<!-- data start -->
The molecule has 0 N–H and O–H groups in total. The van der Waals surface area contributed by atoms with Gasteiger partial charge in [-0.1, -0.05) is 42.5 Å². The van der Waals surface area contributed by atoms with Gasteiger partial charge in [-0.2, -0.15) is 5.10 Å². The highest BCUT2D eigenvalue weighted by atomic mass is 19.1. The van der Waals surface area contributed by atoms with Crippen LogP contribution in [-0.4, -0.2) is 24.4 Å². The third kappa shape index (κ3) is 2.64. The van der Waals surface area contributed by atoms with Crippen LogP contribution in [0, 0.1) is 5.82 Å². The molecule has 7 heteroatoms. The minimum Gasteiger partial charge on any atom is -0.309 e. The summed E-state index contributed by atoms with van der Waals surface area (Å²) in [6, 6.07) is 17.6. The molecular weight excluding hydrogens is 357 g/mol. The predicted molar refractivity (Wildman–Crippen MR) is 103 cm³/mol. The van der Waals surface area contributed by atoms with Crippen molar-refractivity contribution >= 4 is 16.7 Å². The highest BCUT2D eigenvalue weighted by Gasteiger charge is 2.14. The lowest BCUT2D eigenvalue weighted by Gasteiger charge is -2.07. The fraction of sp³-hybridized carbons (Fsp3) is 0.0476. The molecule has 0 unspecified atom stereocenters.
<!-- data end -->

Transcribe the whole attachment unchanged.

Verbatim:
The molecule has 0 N–H and O–H groups in total. The van der Waals surface area contributed by atoms with Gasteiger partial charge in [-0.1, -0.05) is 42.5 Å². The van der Waals surface area contributed by atoms with Gasteiger partial charge in [-0.2, -0.15) is 5.10 Å². The highest BCUT2D eigenvalue weighted by atomic mass is 19.1. The van der Waals surface area contributed by atoms with Crippen LogP contribution in [-0.4, -0.2) is 24.4 Å². The third kappa shape index (κ3) is 2.64. The van der Waals surface area contributed by atoms with Crippen LogP contribution in [0, 0.1) is 5.82 Å². The molecule has 7 heteroatoms. The minimum Gasteiger partial charge on any atom is -0.309 e. The summed E-state index contributed by atoms with van der Waals surface area (Å²) in [6, 6.07) is 17.6. The molecular weight excluding hydrogens is 357 g/mol. The predicted molar refractivity (Wildman–Crippen MR) is 103 cm³/mol. The van der Waals surface area contributed by atoms with Crippen molar-refractivity contribution >= 4 is 16.7 Å². The highest BCUT2D eigenvalue weighted by Gasteiger charge is 2.14. The lowest BCUT2D eigenvalue weighted by Gasteiger charge is -2.07. The fraction of sp³-hybridized carbons (Fsp3) is 0.0476. The molecule has 0 unspecified atom stereocenters.